Take two end pieces and dock three ribs into corresponding notches. Drill a pilot hole through a rib and into the side of the notch and fasten the rib to the end piece with a wood screw. Do the same at the other end. Once you have all three ribs attached, you no have the skeleton of a wing. Here are the three wings assembled:
Now cut out six strips of aluminum flashing (available in Home Depot, etc.). They should be 21 inches long. The flashing I used was six inches wide. Two of them were just the right size to cover the rounded end of the wing and the back side. I used metal screws to attach them to the end pieces and to the ribs. The back side is the side with two ribs on it.
Here are two photos of a wing that is covered and read to mount to the axis:
Mounting the wings
Create two disks of plywood 8 inches in diameter. Drill half-inch diameter hole through the center of these two disks.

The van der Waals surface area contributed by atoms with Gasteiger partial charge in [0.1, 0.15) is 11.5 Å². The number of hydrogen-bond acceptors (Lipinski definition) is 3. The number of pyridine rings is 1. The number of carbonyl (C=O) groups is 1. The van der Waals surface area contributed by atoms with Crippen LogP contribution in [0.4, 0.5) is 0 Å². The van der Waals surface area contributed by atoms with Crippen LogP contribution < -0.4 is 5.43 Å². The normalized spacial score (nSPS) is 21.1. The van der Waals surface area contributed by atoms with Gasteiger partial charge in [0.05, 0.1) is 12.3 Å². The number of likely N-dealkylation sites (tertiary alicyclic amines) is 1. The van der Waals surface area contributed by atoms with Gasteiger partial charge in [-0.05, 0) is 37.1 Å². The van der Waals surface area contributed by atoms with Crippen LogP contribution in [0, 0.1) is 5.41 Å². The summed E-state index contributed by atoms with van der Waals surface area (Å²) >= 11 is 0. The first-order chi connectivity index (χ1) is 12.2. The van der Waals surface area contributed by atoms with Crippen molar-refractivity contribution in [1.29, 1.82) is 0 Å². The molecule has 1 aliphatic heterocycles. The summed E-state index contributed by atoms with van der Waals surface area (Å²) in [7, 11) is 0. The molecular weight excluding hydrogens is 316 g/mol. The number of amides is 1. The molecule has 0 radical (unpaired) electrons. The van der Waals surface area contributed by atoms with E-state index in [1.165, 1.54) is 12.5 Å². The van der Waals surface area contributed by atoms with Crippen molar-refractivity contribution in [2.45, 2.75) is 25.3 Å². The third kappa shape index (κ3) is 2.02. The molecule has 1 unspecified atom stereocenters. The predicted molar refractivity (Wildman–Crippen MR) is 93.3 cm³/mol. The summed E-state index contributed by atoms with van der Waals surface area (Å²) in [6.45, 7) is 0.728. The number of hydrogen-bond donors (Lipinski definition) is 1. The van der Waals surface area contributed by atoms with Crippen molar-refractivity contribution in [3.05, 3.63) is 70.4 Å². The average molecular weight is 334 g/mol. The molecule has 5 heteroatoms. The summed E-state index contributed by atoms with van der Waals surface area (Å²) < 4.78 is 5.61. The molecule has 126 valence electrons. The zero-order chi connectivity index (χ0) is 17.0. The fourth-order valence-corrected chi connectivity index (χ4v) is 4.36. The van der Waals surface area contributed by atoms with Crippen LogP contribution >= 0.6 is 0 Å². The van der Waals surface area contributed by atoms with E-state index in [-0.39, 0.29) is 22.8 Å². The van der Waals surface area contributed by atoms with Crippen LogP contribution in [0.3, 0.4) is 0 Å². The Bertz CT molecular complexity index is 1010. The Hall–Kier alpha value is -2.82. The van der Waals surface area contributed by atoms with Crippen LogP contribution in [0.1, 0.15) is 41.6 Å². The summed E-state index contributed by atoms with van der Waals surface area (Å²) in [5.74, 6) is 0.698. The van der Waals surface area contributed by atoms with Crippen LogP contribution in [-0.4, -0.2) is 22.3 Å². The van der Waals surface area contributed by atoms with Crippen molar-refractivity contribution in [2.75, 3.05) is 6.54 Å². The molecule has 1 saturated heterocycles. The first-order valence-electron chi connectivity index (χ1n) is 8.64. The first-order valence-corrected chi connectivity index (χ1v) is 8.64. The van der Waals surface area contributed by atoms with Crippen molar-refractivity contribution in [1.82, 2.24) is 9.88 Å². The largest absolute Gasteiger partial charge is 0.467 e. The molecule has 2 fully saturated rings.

The disks will be connected to the wings with struts on the top and on the bottom of the wings. I used plywood to make the bottom struts because I thought I needed them to support the weight of the wings. For the top struts I used flat steel strips with holes in them. The size of the strips should be 11 inches by 1.5 inch. There will be six struts, three for the top and three for the bottom.
Use a protractor to draw three lines from the center of the disk to the perimeter. The lines should be 120 degrees apart. Along each of these lines make a mark 1 inch from the center of the hole. Line up a strut along this line with one end starting at the mark you made. Fasten the strut to the disk with two bolts. Attach the other five struts.
Mount a wing to a pair of top and bottom struts with a half-inch nuts and bolts. Tighten the nuts enough that the wing can be rotated. Line up the top strut with the 9 degree line that you drew. Be sure that the aluminum flashing is facing in toward the axis. Now tighten down the nuts.
Here are photos showing how I mounted them: